Strengthening Constitutional Self-Government

No Left Turns

"Adults Only" in New Jersey

So, what do you do when the property tax burden for education gets too high? Create new communities where children aren’t permitted. New Jersey, a state where the cost to educate the average child is over $12,000 a year, is now home to one-fifth of the country’s "adults-only" developments.

Discussions - 4 Comments

Yes, this has been going on for a long time. The real estate developers and real estate brokers figured out that they can turn over the housing stock more rapidly if they induce voluntary segregation of child-bearing couples and elderly couples. The elderly die within a few years of moving in to the `senior citizen’ or `retirement’ communities, so that’s a plus for the developers and realtors, and the child-bearers get out of town as soon as the last kid is out the door--again, resulting in properties being sold more often. Sometimes the kids defeat the purpose by returning home after college, but generally they go to cities and rent apartments: another `plus’ for realtors. Winners: realtors and parents who equate extra school spending with better schools. Losers: families.

As Will points out, a lot of this might be solved if they stop spending that much "per child" in educating them. As a product of NJ public schools, I can assure you that it did not feel as if they were spending that much on me!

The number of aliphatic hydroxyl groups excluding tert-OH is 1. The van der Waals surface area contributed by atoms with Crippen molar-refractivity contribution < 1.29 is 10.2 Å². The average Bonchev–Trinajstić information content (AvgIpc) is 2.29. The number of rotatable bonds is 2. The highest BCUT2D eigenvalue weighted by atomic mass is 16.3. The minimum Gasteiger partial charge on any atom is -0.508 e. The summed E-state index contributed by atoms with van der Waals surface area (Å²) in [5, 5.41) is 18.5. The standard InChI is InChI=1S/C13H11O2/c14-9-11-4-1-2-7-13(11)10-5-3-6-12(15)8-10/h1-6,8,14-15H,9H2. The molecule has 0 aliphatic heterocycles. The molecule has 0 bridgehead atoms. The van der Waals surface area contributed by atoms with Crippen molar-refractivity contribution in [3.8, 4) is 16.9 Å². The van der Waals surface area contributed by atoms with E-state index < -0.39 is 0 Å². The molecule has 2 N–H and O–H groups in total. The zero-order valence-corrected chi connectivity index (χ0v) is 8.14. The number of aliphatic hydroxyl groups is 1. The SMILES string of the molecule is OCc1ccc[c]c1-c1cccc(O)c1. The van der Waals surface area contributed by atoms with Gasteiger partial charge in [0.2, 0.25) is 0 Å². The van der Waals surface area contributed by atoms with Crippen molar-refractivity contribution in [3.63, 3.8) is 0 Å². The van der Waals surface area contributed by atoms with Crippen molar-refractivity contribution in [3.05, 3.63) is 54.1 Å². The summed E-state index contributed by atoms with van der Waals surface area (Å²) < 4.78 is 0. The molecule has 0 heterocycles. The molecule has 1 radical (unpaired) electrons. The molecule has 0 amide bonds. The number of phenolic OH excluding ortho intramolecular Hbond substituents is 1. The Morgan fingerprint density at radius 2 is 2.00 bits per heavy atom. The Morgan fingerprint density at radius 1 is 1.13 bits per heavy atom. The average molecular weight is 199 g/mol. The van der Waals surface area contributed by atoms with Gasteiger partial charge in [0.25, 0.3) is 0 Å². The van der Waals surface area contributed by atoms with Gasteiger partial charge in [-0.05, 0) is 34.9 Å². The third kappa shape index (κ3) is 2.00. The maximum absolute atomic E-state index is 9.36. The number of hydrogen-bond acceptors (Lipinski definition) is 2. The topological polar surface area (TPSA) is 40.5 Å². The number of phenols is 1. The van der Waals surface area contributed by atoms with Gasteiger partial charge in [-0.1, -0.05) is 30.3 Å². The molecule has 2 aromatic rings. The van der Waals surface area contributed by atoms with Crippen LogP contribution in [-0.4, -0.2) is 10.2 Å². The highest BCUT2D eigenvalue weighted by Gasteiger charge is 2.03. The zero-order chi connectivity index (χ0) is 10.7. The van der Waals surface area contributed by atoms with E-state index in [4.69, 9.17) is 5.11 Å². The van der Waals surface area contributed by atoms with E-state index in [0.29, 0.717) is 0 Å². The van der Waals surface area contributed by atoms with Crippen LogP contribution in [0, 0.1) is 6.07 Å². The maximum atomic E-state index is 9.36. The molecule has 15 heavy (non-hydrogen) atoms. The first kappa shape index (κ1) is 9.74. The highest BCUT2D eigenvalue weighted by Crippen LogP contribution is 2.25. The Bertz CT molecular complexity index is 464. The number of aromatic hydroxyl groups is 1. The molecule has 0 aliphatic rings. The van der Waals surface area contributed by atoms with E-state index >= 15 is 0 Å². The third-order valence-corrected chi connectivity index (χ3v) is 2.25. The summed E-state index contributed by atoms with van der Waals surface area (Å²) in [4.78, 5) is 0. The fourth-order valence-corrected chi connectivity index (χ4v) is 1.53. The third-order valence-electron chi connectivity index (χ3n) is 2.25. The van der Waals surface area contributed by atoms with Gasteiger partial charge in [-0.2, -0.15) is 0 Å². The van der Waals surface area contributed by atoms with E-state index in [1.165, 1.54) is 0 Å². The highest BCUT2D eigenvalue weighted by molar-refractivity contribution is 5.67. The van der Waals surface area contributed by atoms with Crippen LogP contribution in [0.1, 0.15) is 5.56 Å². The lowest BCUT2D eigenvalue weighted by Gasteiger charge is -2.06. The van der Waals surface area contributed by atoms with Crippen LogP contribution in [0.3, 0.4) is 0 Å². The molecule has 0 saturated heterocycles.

Houston had "adults only" apartments, but they made it illegal in the late 1980s. I think none of this "voluntary segregation" will survive the first court case, and it shouldn’t (unless you think that ’private’ property can legitimately be used to create racial, ethnic, or age-related enclaves). That’s the hitch with radical individualism...regardless of volunteerism, "group-ness" is disallowed whenever it violates individual rights.

Tony, I feel your pain, as our ex-president would say. The breaking point for me came when the good citizens of my hometown approved a referendum for a college-size gym for the elementary school. Seems that the guys in the local adult basketball league wanted a nice place to play, and the high school gym just wasn’t good enough.

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